http://havanajournal.com/culture/entry/young-new-cuban-directors-provide-a-fresh-look/

HavanaJournal.com: Cuba Culture

Young New Cuban Directors Provide a Fresh Look

Posted April 19, 2007 by Cubana in Cuba Culture.
---------------------------------------------------------------------------------------------------

Dalia Acosta

HAVANA, Apr 12 (IPS)

Run-down neighborhoods, cynical, skeptical young people, locals surviving in buildings crumbling around them, people forging new paths in remote mountain villages: these are all fragments of reality that live and breathe in documentaries by a new generation of Cuban filmmakers.

Born out of the crisis that has afflicted the Cuban film industry since the 1990s, a new wave of young, mainly independent directors has opened up space for low-budget productions, and generated a certain amount of hope for the future of filmmaking in this Caribbean island nation.

“I’m trying to portray social issues that are hardly touched on by other media in our country, or are only addressed from a distorted, triumphalist point of view. These subjects, because they are in a way hidden topics, are not debated in society,” Aram Vidal, director of two documentaries about Cuban youth: “Calle G” (G Street) and “De Generación,” told IPS.

“Behind the questions, doubts and reflections of these young people in ‘De Generación’ there is a very clear warning: our society is not perfect, and we want to be a part of it, to contribute our ideas and participate in possible changes,” said Vidal, 26.

The film shows interviews with a group of young Cubans who grew up in the shadow of the economic crisis that has affected the country over the last 15 years, and the contradictions in the social and political project constructed by their elders.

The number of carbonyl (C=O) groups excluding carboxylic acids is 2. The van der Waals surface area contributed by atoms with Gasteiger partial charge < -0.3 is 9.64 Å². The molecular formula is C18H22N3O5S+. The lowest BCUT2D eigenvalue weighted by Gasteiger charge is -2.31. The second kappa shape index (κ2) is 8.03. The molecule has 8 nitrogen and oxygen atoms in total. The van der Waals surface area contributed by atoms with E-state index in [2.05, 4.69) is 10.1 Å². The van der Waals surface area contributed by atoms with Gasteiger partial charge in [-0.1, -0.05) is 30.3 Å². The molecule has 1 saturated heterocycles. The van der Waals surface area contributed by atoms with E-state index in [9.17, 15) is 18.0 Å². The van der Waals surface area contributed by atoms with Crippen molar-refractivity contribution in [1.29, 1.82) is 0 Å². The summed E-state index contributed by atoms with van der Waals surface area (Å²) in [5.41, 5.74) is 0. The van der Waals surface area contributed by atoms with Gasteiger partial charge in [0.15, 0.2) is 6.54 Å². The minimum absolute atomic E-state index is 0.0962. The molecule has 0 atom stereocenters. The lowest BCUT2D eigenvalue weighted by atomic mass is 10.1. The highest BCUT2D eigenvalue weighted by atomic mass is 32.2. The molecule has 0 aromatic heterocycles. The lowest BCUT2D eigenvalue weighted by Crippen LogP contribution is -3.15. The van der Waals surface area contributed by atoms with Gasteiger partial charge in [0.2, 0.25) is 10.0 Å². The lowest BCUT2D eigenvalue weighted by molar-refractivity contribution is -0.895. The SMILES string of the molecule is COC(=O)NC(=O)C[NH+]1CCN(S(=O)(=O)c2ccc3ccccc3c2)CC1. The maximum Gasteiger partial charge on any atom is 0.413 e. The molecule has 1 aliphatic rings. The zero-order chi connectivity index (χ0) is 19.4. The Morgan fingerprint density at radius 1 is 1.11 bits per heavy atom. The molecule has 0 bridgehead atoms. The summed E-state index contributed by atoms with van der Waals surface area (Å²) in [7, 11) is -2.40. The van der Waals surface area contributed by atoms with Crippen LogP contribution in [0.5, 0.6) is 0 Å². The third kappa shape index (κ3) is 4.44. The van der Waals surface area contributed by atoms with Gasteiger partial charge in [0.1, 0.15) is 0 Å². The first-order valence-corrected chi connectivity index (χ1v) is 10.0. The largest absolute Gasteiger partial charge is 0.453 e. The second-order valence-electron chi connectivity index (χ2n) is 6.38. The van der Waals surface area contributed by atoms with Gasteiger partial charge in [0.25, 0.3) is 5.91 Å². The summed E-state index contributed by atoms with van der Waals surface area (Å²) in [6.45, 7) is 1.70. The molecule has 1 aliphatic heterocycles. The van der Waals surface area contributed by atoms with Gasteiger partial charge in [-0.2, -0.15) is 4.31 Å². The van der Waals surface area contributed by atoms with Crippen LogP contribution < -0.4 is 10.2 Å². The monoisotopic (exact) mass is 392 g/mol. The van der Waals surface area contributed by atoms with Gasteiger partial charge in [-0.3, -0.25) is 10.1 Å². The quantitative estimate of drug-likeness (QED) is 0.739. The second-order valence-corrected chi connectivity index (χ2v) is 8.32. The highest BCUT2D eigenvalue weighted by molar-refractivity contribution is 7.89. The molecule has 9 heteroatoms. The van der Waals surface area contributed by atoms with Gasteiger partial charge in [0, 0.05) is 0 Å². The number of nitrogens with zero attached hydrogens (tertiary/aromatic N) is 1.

Vidal studied social communication, not film-making, and yet he has already been awarded prizes for his work, including a Distinction at the Sixth National Exhibition of Young Filmmakers held in Havana in February.

“In my opinion, films have the power to bring issues to public attention that are more interesting when they are debated, not just among a group of friends in a narrow corridor, but when discussion expands and they become a social force for change and creative transformation,” he said.

However, the films by this new generation of directors are seldom screened outside festivals and special exhibitions, and are hardly ever broadcast by the mass media.

According to Cuban director Enrique Colina, there is a whole list of documentaries by young filmmakers that have suffered a sort of “unwritten censorship” at the hands of national television.

“It’s a pity that their efforts and concerns, expressed in what are sometimes truly significant films, should be relegated to being shown just once at an annual festival,” Colina said in January, in an email debate about Cuba’s cultural policy among local intellectuals and artists.

Colina’s message, one of more than 100 emails exchanged in the debate, mentioned a long list of films produced in Cuba that have never been aired on TV here. Among the most significant is “Fresa y Chocolate” (Strawberry and Chocolate, 1993), by co-directors Tomás Gutiérrez Alea and Juan Carlos Tabio.

“I have thought for a long time that television ought to make room for Cuban audiovisual productions in general, and should also show these films made by young directors, which are barely seen outside the week that the young filmmakers exhibition is on,” said Vidal. In addition to their invisibility in the media, independent productions face the difficulties inherent to their low budgets, and the barriers put up by the authorities to filming in certain locations.